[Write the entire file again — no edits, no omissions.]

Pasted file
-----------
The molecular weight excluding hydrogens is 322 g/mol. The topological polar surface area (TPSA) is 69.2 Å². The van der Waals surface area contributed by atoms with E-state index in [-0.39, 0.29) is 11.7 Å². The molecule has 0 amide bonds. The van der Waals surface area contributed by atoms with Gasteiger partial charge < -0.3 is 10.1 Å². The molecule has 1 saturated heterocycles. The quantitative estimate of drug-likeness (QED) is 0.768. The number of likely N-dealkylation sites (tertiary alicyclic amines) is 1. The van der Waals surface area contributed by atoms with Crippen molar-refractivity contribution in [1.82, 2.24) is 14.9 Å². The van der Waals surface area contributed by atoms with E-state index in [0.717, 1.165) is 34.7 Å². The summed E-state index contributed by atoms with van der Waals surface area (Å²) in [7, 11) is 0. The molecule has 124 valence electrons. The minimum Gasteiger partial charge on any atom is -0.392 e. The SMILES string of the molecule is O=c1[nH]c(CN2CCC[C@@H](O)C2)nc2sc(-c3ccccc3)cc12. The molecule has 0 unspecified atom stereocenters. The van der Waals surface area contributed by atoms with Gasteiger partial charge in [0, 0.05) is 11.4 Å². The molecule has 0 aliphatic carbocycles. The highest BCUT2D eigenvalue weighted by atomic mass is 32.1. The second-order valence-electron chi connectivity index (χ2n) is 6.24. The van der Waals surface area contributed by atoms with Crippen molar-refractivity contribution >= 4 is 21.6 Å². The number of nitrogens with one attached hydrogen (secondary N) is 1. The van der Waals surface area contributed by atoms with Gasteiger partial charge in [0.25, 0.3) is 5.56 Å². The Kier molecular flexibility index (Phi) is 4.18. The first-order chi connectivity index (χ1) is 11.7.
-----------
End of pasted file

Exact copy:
The molecular weight excluding hydrogens is 322 g/mol. The topological polar surface area (TPSA) is 69.2 Å². The van der Waals surface area contributed by atoms with E-state index in [-0.39, 0.29) is 11.7 Å². The molecule has 0 amide bonds. The van der Waals surface area contributed by atoms with Gasteiger partial charge < -0.3 is 10.1 Å². The molecule has 1 saturated heterocycles. The quantitative estimate of drug-likeness (QED) is 0.768. The number of likely N-dealkylation sites (tertiary alicyclic amines) is 1. The van der Waals surface area contributed by atoms with Crippen molar-refractivity contribution in [1.82, 2.24) is 14.9 Å². The van der Waals surface area contributed by atoms with E-state index in [0.717, 1.165) is 34.7 Å². The summed E-state index contributed by atoms with van der Waals surface area (Å²) in [7, 11) is 0. The molecule has 124 valence electrons. The minimum Gasteiger partial charge on any atom is -0.392 e. The SMILES string of the molecule is O=c1[nH]c(CN2CCC[C@@H](O)C2)nc2sc(-c3ccccc3)cc12. The molecule has 0 unspecified atom stereocenters. The van der Waals surface area contributed by atoms with Gasteiger partial charge in [0, 0.05) is 11.4 Å². The molecule has 0 aliphatic carbocycles. The highest BCUT2D eigenvalue weighted by atomic mass is 32.1. The second-order valence-electron chi connectivity index (χ2n) is 6.24. The van der Waals surface area contributed by atoms with Crippen molar-refractivity contribution >= 4 is 21.6 Å². The number of nitrogens with one attached hydrogen (secondary N) is 1. The van der Waals surface area contributed by atoms with Gasteiger partial charge in [0.25, 0.3) is 5.56 Å². The Kier molecular flexibility index (Phi) is 4.18. The first-order chi connectivity index (χ1) is 11.7.